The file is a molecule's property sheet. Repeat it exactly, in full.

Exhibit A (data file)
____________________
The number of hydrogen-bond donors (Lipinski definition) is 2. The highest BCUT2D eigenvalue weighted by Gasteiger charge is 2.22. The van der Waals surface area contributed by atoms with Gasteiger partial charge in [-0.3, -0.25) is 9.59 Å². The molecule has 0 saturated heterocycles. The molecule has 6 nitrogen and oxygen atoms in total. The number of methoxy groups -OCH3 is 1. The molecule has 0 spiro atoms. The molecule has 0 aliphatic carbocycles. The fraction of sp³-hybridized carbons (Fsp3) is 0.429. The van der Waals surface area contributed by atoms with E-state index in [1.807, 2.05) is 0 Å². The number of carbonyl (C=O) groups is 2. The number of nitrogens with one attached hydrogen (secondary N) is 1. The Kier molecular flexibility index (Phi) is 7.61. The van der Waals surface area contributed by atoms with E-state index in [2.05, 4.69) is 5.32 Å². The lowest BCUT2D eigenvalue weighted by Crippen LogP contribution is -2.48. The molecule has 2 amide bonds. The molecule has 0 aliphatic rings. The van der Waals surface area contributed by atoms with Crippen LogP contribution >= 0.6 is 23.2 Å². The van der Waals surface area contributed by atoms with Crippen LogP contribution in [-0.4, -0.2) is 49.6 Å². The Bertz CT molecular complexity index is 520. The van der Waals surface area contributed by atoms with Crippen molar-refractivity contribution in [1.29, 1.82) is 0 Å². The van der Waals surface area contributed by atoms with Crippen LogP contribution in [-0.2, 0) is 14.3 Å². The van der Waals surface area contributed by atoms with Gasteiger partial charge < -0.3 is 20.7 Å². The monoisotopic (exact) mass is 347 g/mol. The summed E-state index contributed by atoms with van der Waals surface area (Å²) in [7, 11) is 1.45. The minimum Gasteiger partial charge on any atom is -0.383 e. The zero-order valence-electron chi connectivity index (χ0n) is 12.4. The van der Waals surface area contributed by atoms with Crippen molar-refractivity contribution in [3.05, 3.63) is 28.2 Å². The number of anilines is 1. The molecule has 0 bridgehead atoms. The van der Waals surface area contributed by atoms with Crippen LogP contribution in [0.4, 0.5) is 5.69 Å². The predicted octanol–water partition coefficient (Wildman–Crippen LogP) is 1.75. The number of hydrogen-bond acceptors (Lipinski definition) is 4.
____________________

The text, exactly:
The number of hydrogen-bond donors (Lipinski definition) is 2. The highest BCUT2D eigenvalue weighted by Gasteiger charge is 2.22. The van der Waals surface area contributed by atoms with Gasteiger partial charge in [-0.3, -0.25) is 9.59 Å². The molecule has 0 saturated heterocycles. The molecule has 6 nitrogen and oxygen atoms in total. The number of methoxy groups -OCH3 is 1. The molecule has 0 spiro atoms. The molecule has 0 aliphatic carbocycles. The fraction of sp³-hybridized carbons (Fsp3) is 0.429. The van der Waals surface area contributed by atoms with E-state index in [1.807, 2.05) is 0 Å². The number of carbonyl (C=O) groups is 2. The number of nitrogens with one attached hydrogen (secondary N) is 1. The Kier molecular flexibility index (Phi) is 7.61. The van der Waals surface area contributed by atoms with E-state index in [2.05, 4.69) is 5.32 Å². The lowest BCUT2D eigenvalue weighted by Crippen LogP contribution is -2.48. The molecule has 2 amide bonds. The molecule has 0 aliphatic rings. The van der Waals surface area contributed by atoms with Crippen LogP contribution >= 0.6 is 23.2 Å². The van der Waals surface area contributed by atoms with Crippen LogP contribution in [-0.4, -0.2) is 49.6 Å². The Bertz CT molecular complexity index is 520. The van der Waals surface area contributed by atoms with Crippen molar-refractivity contribution in [1.29, 1.82) is 0 Å². The van der Waals surface area contributed by atoms with Crippen LogP contribution in [-0.2, 0) is 14.3 Å². The van der Waals surface area contributed by atoms with Gasteiger partial charge < -0.3 is 20.7 Å². The monoisotopic (exact) mass is 347 g/mol. The summed E-state index contributed by atoms with van der Waals surface area (Å²) in [7, 11) is 1.45. The minimum Gasteiger partial charge on any atom is -0.383 e. The zero-order valence-electron chi connectivity index (χ0n) is 12.4. The van der Waals surface area contributed by atoms with Crippen molar-refractivity contribution in [3.05, 3.63) is 28.2 Å². The number of anilines is 1. The molecule has 0 bridgehead atoms. The van der Waals surface area contributed by atoms with Crippen LogP contribution in [0.4, 0.5) is 5.69 Å². The predicted octanol–water partition coefficient (Wildman–Crippen LogP) is 1.75. The number of hydrogen-bond acceptors (Lipinski definition) is 4.